I write an awful lot about the years when I first got divorced. Not because those years haunt me; not because the painful bits are seared into my memory (although, to be honest some of the bits were indeed pretty painful) but more because those were my coming-of-age years.
I was by no means a perfect child or teenager and like every kid, I did my share of things I am not proud of, but I never really got to have that full-out teenage rebellion that is supposed to be our rite of passage into adulthood. I was a reliable babysitter. I never, ever, talked back to my parents. I played some pretty tame music (think Barry Manilow and The Carpenters). I always had a job. And when I did get into a bit of trouble, my parents were the ones I turned to. I had the sense to keep my wrong-doing quiet: no small-town scandals or public embarrassment.
My post-divorce years were my awakening: I finally discovered Led Zeppelin (really). And Green Day. And Linkin Park. I played my music as loudly as I wanted. I started dressing to please myself. I grew my hair out. I learned that I could work, handle a household and do the budget all on my own. I danced with abandon. I discovered – to my great surprise – that I am extremely resourceful and fairly handy around the house. I made my first girlfriends since high school. I joined a women’s group filled with spiritually-evolved, amazing women. I was making my own decisions; walking on my own two feet; calling all the shots.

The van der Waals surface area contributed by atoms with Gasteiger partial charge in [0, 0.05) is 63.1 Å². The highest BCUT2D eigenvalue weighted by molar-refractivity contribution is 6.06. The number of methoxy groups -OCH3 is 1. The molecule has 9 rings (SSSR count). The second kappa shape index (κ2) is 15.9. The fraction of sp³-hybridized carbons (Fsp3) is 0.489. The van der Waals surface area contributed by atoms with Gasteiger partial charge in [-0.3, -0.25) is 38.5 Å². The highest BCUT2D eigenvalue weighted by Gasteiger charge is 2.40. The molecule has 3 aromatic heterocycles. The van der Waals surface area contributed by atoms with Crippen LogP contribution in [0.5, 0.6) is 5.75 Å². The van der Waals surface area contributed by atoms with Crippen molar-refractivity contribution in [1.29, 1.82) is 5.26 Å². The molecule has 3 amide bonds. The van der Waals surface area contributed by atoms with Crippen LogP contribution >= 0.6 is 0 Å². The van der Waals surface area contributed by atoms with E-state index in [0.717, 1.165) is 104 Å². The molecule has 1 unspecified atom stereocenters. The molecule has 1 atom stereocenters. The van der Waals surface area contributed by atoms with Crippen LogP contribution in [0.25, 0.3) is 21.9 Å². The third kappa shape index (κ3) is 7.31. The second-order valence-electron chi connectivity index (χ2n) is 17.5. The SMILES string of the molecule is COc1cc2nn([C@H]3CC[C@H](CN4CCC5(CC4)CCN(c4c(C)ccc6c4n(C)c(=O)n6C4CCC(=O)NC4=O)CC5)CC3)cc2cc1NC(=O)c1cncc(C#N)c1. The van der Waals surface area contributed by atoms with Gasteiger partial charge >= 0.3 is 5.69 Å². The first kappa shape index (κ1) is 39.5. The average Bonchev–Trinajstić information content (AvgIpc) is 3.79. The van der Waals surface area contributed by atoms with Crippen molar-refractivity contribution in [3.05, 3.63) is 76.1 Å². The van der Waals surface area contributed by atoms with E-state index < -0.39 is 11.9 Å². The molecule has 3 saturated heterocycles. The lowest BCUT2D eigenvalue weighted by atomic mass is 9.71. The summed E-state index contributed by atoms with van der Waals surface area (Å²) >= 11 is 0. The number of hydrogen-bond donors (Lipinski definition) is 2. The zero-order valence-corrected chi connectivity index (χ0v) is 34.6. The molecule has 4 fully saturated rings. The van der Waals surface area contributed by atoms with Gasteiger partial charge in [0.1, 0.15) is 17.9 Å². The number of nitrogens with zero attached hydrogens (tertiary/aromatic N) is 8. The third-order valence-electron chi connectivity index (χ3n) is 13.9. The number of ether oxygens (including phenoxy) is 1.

I was still working on a few things, though: getting used to going out solo to events conventionally attended only by couples was one of my biggest and most difficult transitions. On my first solo outing to a friend’s posh garden party attended almost exclusively by couples, I was really, really nervous about the whole thing, including what I should wear. I had lost a fair amount of weight in those early post-divorce months and was sifting through some old clothing items that now fit me again but, I feared, might perhaps be a little outdated. When my thirteen-year old babysitter arrived a few minutes before I was supposed to leave for the party, I was still trying things on. “Okay, I’m going to ask your opinion about an outfit and I want you to be absolutely honest about whether you think it’s still in style,” I told my poor, deer-in-the-headlights babysitter as I bounded up the stairs to change yet again.
The outfit was a nice, one-piece, soft white-and-blue pinstripe pant/dress cinching in at my newly-trim waist and flaring widely to fall well below the knee. I tentatively came halfway down the stairs and stood there, carefully watching my babysitter’s face for any sign of disapproval. Before she could say a word though, my five-year old son stepped forward and stared up at me with a look of sheer wonderment on his little face. After a long and worshipful silence, he finally spoke. “Mom!” he said in a hushed, reverent whisper. “You look JUST like a… CLOWN!”
I cocked one eyebrow and glanced over at the babysitter who had immediately erupted into helpless giggles.
And I decided I was never, ever, going to get any higher praise than that. Grinning at my still-giggling babysitter, I grabbed my purse and my car keys, hugged the kids, and left the house.
Still wearing my beautiful ‘clown’ outfit…
Patti Moore Wilson © wednesdayschildca.wordpress.com